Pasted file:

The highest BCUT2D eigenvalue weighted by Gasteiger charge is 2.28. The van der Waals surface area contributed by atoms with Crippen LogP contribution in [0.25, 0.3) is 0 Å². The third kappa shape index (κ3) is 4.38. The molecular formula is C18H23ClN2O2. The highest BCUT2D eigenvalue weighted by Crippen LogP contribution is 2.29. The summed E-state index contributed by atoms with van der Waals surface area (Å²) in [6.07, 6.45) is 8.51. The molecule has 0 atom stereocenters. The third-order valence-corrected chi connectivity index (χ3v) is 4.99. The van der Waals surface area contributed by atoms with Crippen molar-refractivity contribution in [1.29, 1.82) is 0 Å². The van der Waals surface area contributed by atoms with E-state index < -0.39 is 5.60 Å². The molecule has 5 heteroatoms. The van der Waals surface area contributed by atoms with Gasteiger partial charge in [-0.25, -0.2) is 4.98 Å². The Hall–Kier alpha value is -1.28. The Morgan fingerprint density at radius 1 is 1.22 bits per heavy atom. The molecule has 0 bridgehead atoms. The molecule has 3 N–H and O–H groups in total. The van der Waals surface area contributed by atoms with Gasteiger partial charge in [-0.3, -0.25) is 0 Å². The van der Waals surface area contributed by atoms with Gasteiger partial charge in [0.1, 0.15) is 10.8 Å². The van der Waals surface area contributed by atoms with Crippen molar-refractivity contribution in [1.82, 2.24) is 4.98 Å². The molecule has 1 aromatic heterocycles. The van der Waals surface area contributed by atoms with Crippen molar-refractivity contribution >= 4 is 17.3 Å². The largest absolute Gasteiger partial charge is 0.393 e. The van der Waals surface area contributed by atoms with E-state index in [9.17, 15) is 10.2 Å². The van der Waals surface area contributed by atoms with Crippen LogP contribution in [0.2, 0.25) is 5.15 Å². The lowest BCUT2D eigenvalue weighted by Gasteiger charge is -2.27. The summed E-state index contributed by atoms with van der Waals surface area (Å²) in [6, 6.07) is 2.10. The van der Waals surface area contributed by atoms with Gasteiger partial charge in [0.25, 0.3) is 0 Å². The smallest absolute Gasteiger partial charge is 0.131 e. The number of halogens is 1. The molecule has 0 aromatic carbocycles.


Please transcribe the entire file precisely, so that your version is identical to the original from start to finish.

The highest BCUT2D eigenvalue weighted by Gasteiger charge is 2.28. The van der Waals surface area contributed by atoms with Crippen LogP contribution in [0.25, 0.3) is 0 Å². The third kappa shape index (κ3) is 4.38. The molecular formula is C18H23ClN2O2. The highest BCUT2D eigenvalue weighted by Crippen LogP contribution is 2.29. The summed E-state index contributed by atoms with van der Waals surface area (Å²) in [6.07, 6.45) is 8.51. The molecule has 0 atom stereocenters. The third-order valence-corrected chi connectivity index (χ3v) is 4.99. The van der Waals surface area contributed by atoms with Crippen molar-refractivity contribution in [1.29, 1.82) is 0 Å². The van der Waals surface area contributed by atoms with E-state index < -0.39 is 5.60 Å². The molecule has 5 heteroatoms. The van der Waals surface area contributed by atoms with Gasteiger partial charge in [-0.25, -0.2) is 4.98 Å². The Hall–Kier alpha value is -1.28. The Morgan fingerprint density at radius 1 is 1.22 bits per heavy atom. The molecule has 0 bridgehead atoms. The molecule has 3 N–H and O–H groups in total. The van der Waals surface area contributed by atoms with Gasteiger partial charge in [-0.3, -0.25) is 0 Å². The van der Waals surface area contributed by atoms with Gasteiger partial charge in [0.1, 0.15) is 10.8 Å². The van der Waals surface area contributed by atoms with Crippen molar-refractivity contribution in [1.82, 2.24) is 4.98 Å². The molecule has 1 aromatic heterocycles. The van der Waals surface area contributed by atoms with Crippen molar-refractivity contribution >= 4 is 17.3 Å². The largest absolute Gasteiger partial charge is 0.393 e. The van der Waals surface area contributed by atoms with E-state index in [9.17, 15) is 10.2 Å². The van der Waals surface area contributed by atoms with Crippen LogP contribution in [0.2, 0.25) is 5.15 Å². The lowest BCUT2D eigenvalue weighted by Gasteiger charge is -2.27. The summed E-state index contributed by atoms with van der Waals surface area (Å²) in [6, 6.07) is 2.10. The van der Waals surface area contributed by atoms with Gasteiger partial charge in [0.25, 0.3) is 0 Å². The smallest absolute Gasteiger partial charge is 0.131 e. The number of halogens is 1. The molecule has 0 aromatic carbocycles.